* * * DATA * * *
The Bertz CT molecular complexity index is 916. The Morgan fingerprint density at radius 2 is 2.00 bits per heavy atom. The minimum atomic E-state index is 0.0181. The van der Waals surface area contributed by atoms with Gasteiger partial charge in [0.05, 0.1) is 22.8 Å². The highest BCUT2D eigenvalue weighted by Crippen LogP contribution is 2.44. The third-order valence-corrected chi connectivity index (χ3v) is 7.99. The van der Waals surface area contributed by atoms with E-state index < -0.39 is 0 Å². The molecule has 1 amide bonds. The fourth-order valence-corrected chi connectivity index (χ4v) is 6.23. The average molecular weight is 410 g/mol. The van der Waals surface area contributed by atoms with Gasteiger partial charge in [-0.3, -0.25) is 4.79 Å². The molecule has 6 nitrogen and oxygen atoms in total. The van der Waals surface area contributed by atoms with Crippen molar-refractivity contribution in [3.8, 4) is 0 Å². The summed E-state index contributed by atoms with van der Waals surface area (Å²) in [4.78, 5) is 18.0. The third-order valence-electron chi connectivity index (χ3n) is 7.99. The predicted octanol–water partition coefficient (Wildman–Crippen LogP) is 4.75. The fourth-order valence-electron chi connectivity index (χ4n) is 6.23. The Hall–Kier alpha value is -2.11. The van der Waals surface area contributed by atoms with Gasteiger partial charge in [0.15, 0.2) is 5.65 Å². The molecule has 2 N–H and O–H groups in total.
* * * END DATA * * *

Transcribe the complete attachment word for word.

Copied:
The Bertz CT molecular complexity index is 916. The Morgan fingerprint density at radius 2 is 2.00 bits per heavy atom. The minimum atomic E-state index is 0.0181. The van der Waals surface area contributed by atoms with Gasteiger partial charge in [0.05, 0.1) is 22.8 Å². The highest BCUT2D eigenvalue weighted by Crippen LogP contribution is 2.44. The third-order valence-corrected chi connectivity index (χ3v) is 7.99. The van der Waals surface area contributed by atoms with E-state index < -0.39 is 0 Å². The molecule has 1 amide bonds. The fourth-order valence-corrected chi connectivity index (χ4v) is 6.23. The average molecular weight is 410 g/mol. The van der Waals surface area contributed by atoms with Gasteiger partial charge in [-0.3, -0.25) is 4.79 Å². The molecule has 6 nitrogen and oxygen atoms in total. The van der Waals surface area contributed by atoms with Crippen molar-refractivity contribution in [3.8, 4) is 0 Å². The summed E-state index contributed by atoms with van der Waals surface area (Å²) in [4.78, 5) is 18.0. The third-order valence-electron chi connectivity index (χ3n) is 7.99. The predicted octanol–water partition coefficient (Wildman–Crippen LogP) is 4.75. The fourth-order valence-electron chi connectivity index (χ4n) is 6.23. The Hall–Kier alpha value is -2.11. The van der Waals surface area contributed by atoms with Gasteiger partial charge in [0.15, 0.2) is 5.65 Å². The molecule has 2 N–H and O–H groups in total.